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Don’t shoot the IT guy: ERP selection and project management implementation in high-tech manufacturing

ERP industry analyst discussion reveals benefits of cloud v. on-demand ERP platform as a service (PaaS); ERP vendor selection, and avoiding pitfalls with project management and implementation.

By Mark Zetter

  Click to listen: ERP Interview with Frank Scavo

VentureOutsource.com interview with ERP analyst Frank Scavo.

Zetter: Hello, I’m Mark Zetter president with VentureOutsource.com. Our topic today is enterprise resource planning systems, better known as ERP. And I’m speaking with Frank Scavo president of Strativa, a management consulting firm. Frank is also the president of Computer Economics, an IT research firm. Frank is a recognized analyst in the ERP software sector.

Before we begin our conversation, if someone in our audience has suggestions for future conversation topics or feels there’s a particular person they feel would be well suited for an upcoming conversation, email us your comments or suggestions to insight@ventureoutsource.com.

The short take on ERP is it is software that helps companies manage information. But effective enterprise resource planning is way more complicated than this.

Effective ERP systems can auto manage the integration and reporting of information across company internal functional groups, like finance and accounting; manufacturing, HR, sales, management of customer relations, project and supply chain management, to name a few.

Plus, ERP software systems also integrate internal, external information.

Essentially, ERP manages and executes information flow between all internal company functions, while also managing connections to stakeholders outside the immediate enterprise.

Enterprise system software is a multi-billion-dollar industry and some say IT investments have become the largest category of capital expenditure in the United States-based businesses over the past decade.

In addition to managing internal and external information across an organization’s enterprise, more specific to the interests of our audience, many technology OEMs and contract electronics manufacturing services, or EMS, providers can have multiple product design and manufacturing locations and multiple geographies in countries with each transacting multiple currencies, which can wreak havoc on company finance and accounting functions.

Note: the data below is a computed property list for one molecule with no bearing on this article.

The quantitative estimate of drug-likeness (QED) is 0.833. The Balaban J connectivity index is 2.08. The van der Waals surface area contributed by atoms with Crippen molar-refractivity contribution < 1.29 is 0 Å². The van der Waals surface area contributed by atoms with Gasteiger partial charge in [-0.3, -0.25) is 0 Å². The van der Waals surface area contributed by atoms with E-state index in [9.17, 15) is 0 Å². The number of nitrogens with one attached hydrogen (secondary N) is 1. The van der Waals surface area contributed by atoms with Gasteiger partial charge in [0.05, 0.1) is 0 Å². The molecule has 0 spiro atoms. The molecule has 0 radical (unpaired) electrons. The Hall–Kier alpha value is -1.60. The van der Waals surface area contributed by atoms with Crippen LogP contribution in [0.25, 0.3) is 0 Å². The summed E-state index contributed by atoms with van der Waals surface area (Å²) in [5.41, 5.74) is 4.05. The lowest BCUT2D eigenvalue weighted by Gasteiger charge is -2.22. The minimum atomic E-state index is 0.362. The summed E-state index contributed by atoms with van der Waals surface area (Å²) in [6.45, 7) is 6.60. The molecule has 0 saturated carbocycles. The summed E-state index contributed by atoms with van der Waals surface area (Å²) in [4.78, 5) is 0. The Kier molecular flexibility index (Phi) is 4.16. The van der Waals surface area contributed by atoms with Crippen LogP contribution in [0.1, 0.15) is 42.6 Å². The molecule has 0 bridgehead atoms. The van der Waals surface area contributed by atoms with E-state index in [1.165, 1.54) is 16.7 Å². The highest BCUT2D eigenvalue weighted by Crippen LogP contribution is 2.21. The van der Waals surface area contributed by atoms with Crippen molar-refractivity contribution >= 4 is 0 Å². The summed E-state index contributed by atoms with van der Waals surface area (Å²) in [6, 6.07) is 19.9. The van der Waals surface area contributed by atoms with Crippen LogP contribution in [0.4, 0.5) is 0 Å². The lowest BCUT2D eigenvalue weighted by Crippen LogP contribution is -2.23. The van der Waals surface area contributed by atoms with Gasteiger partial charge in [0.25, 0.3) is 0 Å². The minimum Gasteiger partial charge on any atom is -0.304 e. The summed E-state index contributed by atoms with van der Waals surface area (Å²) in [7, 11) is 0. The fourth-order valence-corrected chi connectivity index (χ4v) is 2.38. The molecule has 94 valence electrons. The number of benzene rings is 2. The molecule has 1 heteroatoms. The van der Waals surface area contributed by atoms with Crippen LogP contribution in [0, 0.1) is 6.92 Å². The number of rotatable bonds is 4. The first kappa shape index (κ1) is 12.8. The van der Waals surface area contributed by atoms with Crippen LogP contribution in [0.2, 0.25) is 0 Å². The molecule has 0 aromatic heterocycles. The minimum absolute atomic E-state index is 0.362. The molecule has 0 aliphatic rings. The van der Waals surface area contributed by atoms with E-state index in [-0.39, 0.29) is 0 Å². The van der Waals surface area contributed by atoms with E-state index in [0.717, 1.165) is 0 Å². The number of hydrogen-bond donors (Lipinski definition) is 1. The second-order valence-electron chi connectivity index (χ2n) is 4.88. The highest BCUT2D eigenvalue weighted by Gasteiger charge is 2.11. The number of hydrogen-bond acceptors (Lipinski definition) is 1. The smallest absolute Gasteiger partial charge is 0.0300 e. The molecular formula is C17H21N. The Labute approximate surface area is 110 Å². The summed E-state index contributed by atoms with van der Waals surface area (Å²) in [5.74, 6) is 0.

Add to this, companies seeking an ERP solution often desire, or require, different user system functionality for their specific enterprise systems. Demand for, and user customization, can vary.

Additionally, recognizing benefits when choosing either cloud-based or on-premise ERP systems is not always straightforward.

Listeners can quickly see how navigating an ERP decision tree can be challenging to say the least.

ERP systems used to be only for large enterprises. Today, tech manufacturing, and companies of all sizes and in other industries, are benefiting from implementing ERP systems.

Frank is here to talk ERP, or at least as much as we can in 30 minutes.

I’d like to add, listeners will be able to post their questions to the discussion transcripts once we publish it. You can also ask Frank questions / contact him directly in GlobalNet community.

We’ll start with a question that came in, in the form of a website reader’s search through the Website. The site user was asking about whether ERP systems are able to manage actual individual SMT equipment in an automated PCBA line and I’m not sure of the answer to that but Frank can you speak to that just for a moment?

Scavo: Sure, well, Mark, thanks very much. The question is, the way I heard it there, regards manufacturing execution systems.

So traditionally, ERP systems were really more for managing back office transactions, as far as managing the production line and managing manufacturing equipment, that generally is the function of what we call manufacturing execution systems.

Typically, ERP, in terms of how it’s defined, does not take on that responsibility but would have, potentially, interfaces with production equipment and other forms of numerical control or production operation.

 

“…moving more and more toward mobile, the cloud deployment, the social and the business analytics is where much of the activity and attention is now being placed.”

 

Zetter: With regards to some of the features – specific ERP offerings, what would you say are three or four of the ‘must haves’ or most attractive [features], specific to electronics manufacturers, that are looking at ERP systems?